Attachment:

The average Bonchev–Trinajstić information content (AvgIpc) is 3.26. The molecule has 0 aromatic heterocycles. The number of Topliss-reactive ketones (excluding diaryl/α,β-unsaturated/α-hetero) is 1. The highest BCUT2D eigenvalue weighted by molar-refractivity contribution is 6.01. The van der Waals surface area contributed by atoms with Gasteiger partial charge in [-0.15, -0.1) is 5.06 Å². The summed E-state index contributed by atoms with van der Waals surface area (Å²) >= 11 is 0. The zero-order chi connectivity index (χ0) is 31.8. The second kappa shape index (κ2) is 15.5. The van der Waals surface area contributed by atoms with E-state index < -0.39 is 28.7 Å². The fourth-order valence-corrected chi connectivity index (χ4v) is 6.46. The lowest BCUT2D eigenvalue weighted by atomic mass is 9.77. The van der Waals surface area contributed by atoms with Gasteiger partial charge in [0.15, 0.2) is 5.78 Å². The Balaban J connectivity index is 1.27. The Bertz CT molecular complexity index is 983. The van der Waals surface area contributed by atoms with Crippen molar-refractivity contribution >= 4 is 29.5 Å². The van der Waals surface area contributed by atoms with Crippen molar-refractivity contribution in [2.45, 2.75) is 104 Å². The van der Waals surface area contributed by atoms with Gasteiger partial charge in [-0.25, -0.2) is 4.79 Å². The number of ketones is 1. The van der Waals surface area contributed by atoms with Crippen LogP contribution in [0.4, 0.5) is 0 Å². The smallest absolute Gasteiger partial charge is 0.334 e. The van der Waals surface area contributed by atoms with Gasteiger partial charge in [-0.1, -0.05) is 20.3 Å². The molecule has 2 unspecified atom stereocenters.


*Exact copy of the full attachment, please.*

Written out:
The average Bonchev–Trinajstić information content (AvgIpc) is 3.26. The molecule has 0 aromatic heterocycles. The number of Topliss-reactive ketones (excluding diaryl/α,β-unsaturated/α-hetero) is 1. The highest BCUT2D eigenvalue weighted by molar-refractivity contribution is 6.01. The van der Waals surface area contributed by atoms with Gasteiger partial charge in [-0.15, -0.1) is 5.06 Å². The summed E-state index contributed by atoms with van der Waals surface area (Å²) >= 11 is 0. The zero-order chi connectivity index (χ0) is 31.8. The second kappa shape index (κ2) is 15.5. The van der Waals surface area contributed by atoms with E-state index < -0.39 is 28.7 Å². The fourth-order valence-corrected chi connectivity index (χ4v) is 6.46. The lowest BCUT2D eigenvalue weighted by atomic mass is 9.77. The van der Waals surface area contributed by atoms with Gasteiger partial charge in [0.15, 0.2) is 5.78 Å². The Balaban J connectivity index is 1.27. The Bertz CT molecular complexity index is 983. The van der Waals surface area contributed by atoms with Crippen molar-refractivity contribution >= 4 is 29.5 Å². The van der Waals surface area contributed by atoms with Crippen molar-refractivity contribution in [2.45, 2.75) is 104 Å². The van der Waals surface area contributed by atoms with Gasteiger partial charge in [-0.25, -0.2) is 4.79 Å². The number of ketones is 1. The van der Waals surface area contributed by atoms with Crippen LogP contribution in [0.4, 0.5) is 0 Å². The smallest absolute Gasteiger partial charge is 0.334 e. The van der Waals surface area contributed by atoms with Gasteiger partial charge in [-0.1, -0.05) is 20.3 Å². The molecule has 2 unspecified atom stereocenters.